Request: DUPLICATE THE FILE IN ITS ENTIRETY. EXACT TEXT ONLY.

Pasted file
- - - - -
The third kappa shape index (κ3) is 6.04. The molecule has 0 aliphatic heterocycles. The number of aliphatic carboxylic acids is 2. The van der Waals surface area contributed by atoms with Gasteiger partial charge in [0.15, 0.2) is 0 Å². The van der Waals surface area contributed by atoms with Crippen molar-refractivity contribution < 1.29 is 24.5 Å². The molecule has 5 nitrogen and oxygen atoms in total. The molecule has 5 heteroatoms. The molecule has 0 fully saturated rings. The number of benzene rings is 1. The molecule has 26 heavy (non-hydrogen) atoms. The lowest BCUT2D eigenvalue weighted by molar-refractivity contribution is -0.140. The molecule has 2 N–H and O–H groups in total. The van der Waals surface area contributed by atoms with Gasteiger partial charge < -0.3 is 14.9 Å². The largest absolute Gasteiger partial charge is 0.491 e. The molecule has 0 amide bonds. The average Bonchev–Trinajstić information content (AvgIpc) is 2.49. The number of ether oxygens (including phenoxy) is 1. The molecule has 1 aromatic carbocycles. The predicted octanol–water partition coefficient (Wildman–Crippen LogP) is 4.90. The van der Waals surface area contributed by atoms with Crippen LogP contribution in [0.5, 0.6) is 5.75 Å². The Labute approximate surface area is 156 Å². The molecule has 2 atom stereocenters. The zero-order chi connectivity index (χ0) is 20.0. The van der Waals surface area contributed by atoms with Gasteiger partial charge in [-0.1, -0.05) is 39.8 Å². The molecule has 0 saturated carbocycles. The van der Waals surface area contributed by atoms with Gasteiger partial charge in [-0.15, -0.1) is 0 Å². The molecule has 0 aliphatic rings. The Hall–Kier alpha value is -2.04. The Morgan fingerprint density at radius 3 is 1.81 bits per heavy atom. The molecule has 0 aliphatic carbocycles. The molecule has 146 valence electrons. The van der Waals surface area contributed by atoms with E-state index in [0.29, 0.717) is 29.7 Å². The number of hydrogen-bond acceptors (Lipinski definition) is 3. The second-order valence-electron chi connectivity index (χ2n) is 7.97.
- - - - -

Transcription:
The third kappa shape index (κ3) is 6.04. The molecule has 0 aliphatic heterocycles. The number of aliphatic carboxylic acids is 2. The van der Waals surface area contributed by atoms with Gasteiger partial charge in [0.15, 0.2) is 0 Å². The van der Waals surface area contributed by atoms with Crippen molar-refractivity contribution < 1.29 is 24.5 Å². The molecule has 5 nitrogen and oxygen atoms in total. The molecule has 5 heteroatoms. The molecule has 0 fully saturated rings. The number of benzene rings is 1. The molecule has 26 heavy (non-hydrogen) atoms. The lowest BCUT2D eigenvalue weighted by molar-refractivity contribution is -0.140. The molecule has 2 N–H and O–H groups in total. The van der Waals surface area contributed by atoms with Gasteiger partial charge < -0.3 is 14.9 Å². The largest absolute Gasteiger partial charge is 0.491 e. The molecule has 0 amide bonds. The average Bonchev–Trinajstić information content (AvgIpc) is 2.49. The number of ether oxygens (including phenoxy) is 1. The molecule has 1 aromatic carbocycles. The predicted octanol–water partition coefficient (Wildman–Crippen LogP) is 4.90. The van der Waals surface area contributed by atoms with Crippen LogP contribution in [0.5, 0.6) is 5.75 Å². The Labute approximate surface area is 156 Å². The molecule has 2 atom stereocenters. The zero-order chi connectivity index (χ0) is 20.0. The van der Waals surface area contributed by atoms with Gasteiger partial charge in [-0.1, -0.05) is 39.8 Å². The molecule has 0 saturated carbocycles. The van der Waals surface area contributed by atoms with Gasteiger partial charge in [-0.15, -0.1) is 0 Å². The molecule has 0 aliphatic rings. The Hall–Kier alpha value is -2.04. The Morgan fingerprint density at radius 3 is 1.81 bits per heavy atom. The molecule has 0 aliphatic carbocycles. The molecule has 146 valence electrons. The van der Waals surface area contributed by atoms with E-state index in [0.29, 0.717) is 29.7 Å². The number of hydrogen-bond acceptors (Lipinski definition) is 3. The second-order valence-electron chi connectivity index (χ2n) is 7.97.